By Alex Distefano
By Scott Snowden
By Anna Merlan
By Steve Almond
By Jena Ardell
By Jon Campbell
By Alan Scherstuhl
By Tessa Stuart
When Jose Padilla was arrested by the FBI at Chicago's O'Hare Airport on May 8, 2002, Attorney General John Ashcroft enthusiastically announced he had caught a man set to explode a radioactive dirty bomb in New York City or Washington. The White House subsequently suggested that Ashcroft had overstated the case. And others thought Padilla didn't amount to much. "Jose Padilla is a throwaway," says ex-CIA agent Vincent Cannistraro. "He was not involved in any core Al Qaeda operations." Last week, Deputy Attorney General James Comey said that if he tried to bring criminal charges against Padilla in federal court, they wouldn't stick, and Padilla "would likely have ended up a free man."
Padilla went to the Middle East, was trained in explosives in Afghanistan, and met the Al Qaeda top command, according to the Justice Department. In June 2001, according to Comey's account, Mohammed Atef, the Al Qaeda military chief (later killed by the Americans), "asked his American disciple if he was willing to undertake a mission to blow up apartment buildings in the United States using natural gas. Padilla told him he would do it." Comey said Padilla and another man "learned about switches and circuits and timers. They learned how to seal an apartment, trap the natural gas, and to prepare an explosion using that gas that would have maximum yield and destroy an apartment building."
Padilla, said the government, was then given $15,000, a cell phone, travel documents, and an e-mail address, and was sent on his way to O'Hare, where the FBI arrested him.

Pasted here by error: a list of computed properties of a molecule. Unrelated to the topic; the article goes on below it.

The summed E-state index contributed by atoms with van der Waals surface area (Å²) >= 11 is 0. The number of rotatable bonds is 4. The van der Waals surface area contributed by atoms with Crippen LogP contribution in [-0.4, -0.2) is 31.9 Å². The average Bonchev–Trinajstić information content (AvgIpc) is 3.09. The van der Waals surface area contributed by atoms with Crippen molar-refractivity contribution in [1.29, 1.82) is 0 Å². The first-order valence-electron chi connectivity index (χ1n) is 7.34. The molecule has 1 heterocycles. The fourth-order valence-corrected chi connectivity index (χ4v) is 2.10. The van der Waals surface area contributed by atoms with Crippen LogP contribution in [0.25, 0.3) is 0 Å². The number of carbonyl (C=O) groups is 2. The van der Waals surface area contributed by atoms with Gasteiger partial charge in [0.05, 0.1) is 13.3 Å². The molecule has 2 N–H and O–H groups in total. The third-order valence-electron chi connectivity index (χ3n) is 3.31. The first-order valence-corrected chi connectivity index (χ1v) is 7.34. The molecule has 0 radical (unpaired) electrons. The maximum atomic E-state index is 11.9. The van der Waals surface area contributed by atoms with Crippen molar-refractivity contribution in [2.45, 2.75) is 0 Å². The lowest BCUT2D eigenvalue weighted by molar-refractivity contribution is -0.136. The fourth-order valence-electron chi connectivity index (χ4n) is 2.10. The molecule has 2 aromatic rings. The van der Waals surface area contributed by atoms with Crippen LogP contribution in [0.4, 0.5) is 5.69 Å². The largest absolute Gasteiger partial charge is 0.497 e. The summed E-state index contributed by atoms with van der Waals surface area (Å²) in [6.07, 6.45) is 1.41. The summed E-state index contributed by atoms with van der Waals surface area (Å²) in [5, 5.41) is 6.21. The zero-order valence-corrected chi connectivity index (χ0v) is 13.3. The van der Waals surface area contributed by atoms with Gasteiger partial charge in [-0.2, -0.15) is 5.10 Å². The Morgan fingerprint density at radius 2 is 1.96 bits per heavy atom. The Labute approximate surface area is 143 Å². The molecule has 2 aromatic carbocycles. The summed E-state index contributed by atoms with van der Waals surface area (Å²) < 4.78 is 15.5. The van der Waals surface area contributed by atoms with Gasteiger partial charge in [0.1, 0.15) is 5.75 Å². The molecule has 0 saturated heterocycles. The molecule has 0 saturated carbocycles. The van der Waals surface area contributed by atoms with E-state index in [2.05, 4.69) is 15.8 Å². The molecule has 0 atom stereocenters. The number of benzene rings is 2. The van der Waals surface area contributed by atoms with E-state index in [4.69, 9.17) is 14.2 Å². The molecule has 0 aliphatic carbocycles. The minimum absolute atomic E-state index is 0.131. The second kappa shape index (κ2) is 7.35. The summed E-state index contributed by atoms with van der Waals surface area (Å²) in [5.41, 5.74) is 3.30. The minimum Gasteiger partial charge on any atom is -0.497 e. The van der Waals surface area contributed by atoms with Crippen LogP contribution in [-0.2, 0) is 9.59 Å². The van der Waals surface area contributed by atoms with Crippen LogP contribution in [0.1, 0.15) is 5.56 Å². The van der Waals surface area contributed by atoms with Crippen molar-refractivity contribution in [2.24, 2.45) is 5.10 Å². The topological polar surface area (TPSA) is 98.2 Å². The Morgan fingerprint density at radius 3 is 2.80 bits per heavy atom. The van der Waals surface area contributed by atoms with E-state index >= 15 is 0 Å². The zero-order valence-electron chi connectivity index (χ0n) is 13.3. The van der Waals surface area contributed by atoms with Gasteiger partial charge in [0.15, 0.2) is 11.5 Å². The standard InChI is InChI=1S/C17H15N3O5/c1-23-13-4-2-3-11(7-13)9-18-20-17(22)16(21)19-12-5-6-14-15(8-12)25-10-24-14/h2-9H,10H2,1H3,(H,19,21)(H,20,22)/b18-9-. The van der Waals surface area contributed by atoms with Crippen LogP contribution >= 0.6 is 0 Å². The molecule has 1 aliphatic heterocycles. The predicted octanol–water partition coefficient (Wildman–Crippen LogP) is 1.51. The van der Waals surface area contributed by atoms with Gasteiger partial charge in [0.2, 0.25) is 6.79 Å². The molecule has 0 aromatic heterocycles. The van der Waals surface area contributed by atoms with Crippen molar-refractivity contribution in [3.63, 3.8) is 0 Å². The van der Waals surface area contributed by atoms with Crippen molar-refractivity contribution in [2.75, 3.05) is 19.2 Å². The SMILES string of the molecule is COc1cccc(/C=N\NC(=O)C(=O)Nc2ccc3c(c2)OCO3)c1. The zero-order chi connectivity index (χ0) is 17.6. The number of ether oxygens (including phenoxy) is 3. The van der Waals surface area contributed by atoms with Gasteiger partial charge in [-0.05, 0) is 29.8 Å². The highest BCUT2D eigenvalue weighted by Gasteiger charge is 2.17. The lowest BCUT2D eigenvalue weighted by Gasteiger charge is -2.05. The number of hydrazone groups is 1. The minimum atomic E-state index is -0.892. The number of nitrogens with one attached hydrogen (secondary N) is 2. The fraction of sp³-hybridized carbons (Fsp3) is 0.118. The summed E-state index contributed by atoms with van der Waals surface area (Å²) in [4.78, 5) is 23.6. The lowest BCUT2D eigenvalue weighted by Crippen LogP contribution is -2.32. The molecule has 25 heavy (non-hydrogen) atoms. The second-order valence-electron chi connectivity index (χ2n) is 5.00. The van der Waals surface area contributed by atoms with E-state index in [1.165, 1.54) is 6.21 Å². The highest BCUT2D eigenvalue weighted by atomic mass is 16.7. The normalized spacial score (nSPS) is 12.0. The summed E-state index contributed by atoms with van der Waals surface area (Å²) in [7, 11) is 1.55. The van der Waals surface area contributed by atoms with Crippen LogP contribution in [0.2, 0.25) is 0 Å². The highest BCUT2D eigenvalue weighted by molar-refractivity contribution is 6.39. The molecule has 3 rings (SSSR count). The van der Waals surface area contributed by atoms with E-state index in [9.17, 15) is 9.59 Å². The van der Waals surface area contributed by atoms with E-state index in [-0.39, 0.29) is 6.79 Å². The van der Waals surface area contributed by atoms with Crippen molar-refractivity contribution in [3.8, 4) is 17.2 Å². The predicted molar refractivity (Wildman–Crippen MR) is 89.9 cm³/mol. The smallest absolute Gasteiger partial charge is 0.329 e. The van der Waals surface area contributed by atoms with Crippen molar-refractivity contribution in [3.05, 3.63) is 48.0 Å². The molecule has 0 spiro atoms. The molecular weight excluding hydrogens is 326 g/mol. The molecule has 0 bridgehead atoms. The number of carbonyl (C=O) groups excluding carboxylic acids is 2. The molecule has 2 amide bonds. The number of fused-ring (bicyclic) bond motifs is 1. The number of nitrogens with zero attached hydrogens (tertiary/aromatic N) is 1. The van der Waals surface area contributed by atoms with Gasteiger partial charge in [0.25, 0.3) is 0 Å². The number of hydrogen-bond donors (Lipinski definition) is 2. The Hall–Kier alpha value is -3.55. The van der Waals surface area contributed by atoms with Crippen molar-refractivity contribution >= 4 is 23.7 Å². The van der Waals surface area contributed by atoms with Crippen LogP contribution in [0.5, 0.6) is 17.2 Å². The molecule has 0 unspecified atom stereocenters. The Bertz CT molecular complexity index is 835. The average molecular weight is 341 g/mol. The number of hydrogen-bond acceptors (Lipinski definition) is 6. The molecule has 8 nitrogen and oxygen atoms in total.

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Additional reporting: Oorlagh George, Alicia Ng, Diana Ferrero, and Alexander Provan
Blowing up a building with natural gas could turn out to be a pretty dubious proposition. Chris Olert, a spokesperson for Con Ed, when asked whether he had ever come across a case of natural gas being used to intentionally blow up an apartment building, replies, "No." Asked whether this was something Con Ed feared might happen, Olert says, "No, I don't believe so."
Daphne Magnuson, a spokesperson for the American Gas Association, which represents natural gas utilities, says, "You would have to have the perfect mix of factors" to use natural gas for an explosion, and "it would have to be mixed with the right amount of oxygen." And you must have a source of ignition. In addition, she notes, gas has the very strong odorant mercaptan added to it, which makes it difficult to have a leak without people noticing it.
The only such incident in recent history in New York was the Stuyvesant Town explosion in February 2003, says New York Fire Department spokesperson Michael Loughran. A judge was convicted of reckless endangerment for causing the blast. "The explosion did not cause a fire," Loughran adds. "It was a flash explosion. The only damage was to an interior wall of the apartment, and there was no structural damage to the building.